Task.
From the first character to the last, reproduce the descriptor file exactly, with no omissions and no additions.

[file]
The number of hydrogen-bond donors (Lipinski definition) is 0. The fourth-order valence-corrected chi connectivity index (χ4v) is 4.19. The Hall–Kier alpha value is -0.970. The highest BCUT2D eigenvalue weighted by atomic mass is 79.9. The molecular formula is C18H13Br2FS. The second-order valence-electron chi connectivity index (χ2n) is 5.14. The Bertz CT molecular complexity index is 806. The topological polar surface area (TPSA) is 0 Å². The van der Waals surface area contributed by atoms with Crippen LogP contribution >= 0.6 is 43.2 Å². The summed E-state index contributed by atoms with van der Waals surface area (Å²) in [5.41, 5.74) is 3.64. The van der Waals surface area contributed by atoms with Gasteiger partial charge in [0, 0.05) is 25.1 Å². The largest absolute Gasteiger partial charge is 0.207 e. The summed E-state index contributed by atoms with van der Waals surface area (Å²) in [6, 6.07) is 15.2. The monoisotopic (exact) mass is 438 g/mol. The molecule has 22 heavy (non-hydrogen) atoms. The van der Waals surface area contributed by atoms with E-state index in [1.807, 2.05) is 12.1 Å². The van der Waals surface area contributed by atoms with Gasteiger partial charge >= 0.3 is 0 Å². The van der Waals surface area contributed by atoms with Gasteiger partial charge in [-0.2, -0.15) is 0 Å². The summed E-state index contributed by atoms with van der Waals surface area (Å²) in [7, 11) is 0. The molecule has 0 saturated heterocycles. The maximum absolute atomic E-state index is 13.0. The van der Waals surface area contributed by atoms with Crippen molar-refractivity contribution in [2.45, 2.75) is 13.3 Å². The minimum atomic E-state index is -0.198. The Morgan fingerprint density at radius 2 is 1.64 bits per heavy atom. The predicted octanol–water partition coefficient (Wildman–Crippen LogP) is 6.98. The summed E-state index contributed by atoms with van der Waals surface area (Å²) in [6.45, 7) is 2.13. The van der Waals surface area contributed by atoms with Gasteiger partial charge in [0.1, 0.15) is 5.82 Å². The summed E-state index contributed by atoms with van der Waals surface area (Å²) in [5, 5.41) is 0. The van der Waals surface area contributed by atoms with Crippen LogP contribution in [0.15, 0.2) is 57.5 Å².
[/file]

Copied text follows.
The number of hydrogen-bond donors (Lipinski definition) is 0. The fourth-order valence-corrected chi connectivity index (χ4v) is 4.19. The Hall–Kier alpha value is -0.970. The highest BCUT2D eigenvalue weighted by atomic mass is 79.9. The molecular formula is C18H13Br2FS. The second-order valence-electron chi connectivity index (χ2n) is 5.14. The Bertz CT molecular complexity index is 806. The topological polar surface area (TPSA) is 0 Å². The van der Waals surface area contributed by atoms with Crippen LogP contribution >= 0.6 is 43.2 Å². The summed E-state index contributed by atoms with van der Waals surface area (Å²) in [5.41, 5.74) is 3.64. The van der Waals surface area contributed by atoms with Gasteiger partial charge in [0, 0.05) is 25.1 Å². The largest absolute Gasteiger partial charge is 0.207 e. The summed E-state index contributed by atoms with van der Waals surface area (Å²) in [6, 6.07) is 15.2. The monoisotopic (exact) mass is 438 g/mol. The molecule has 22 heavy (non-hydrogen) atoms. The van der Waals surface area contributed by atoms with E-state index in [1.807, 2.05) is 12.1 Å². The van der Waals surface area contributed by atoms with Gasteiger partial charge >= 0.3 is 0 Å². The van der Waals surface area contributed by atoms with Gasteiger partial charge in [-0.2, -0.15) is 0 Å². The summed E-state index contributed by atoms with van der Waals surface area (Å²) in [7, 11) is 0. The molecule has 0 saturated heterocycles. The maximum absolute atomic E-state index is 13.0. The van der Waals surface area contributed by atoms with Crippen molar-refractivity contribution in [2.45, 2.75) is 13.3 Å². The minimum atomic E-state index is -0.198. The Morgan fingerprint density at radius 2 is 1.64 bits per heavy atom. The predicted octanol–water partition coefficient (Wildman–Crippen LogP) is 6.98. The summed E-state index contributed by atoms with van der Waals surface area (Å²) in [6.45, 7) is 2.13. The van der Waals surface area contributed by atoms with Gasteiger partial charge in [0.1, 0.15) is 5.82 Å². The summed E-state index contributed by atoms with van der Waals surface area (Å²) in [5, 5.41) is 0. The van der Waals surface area contributed by atoms with Crippen LogP contribution in [0.15, 0.2) is 57.5 Å².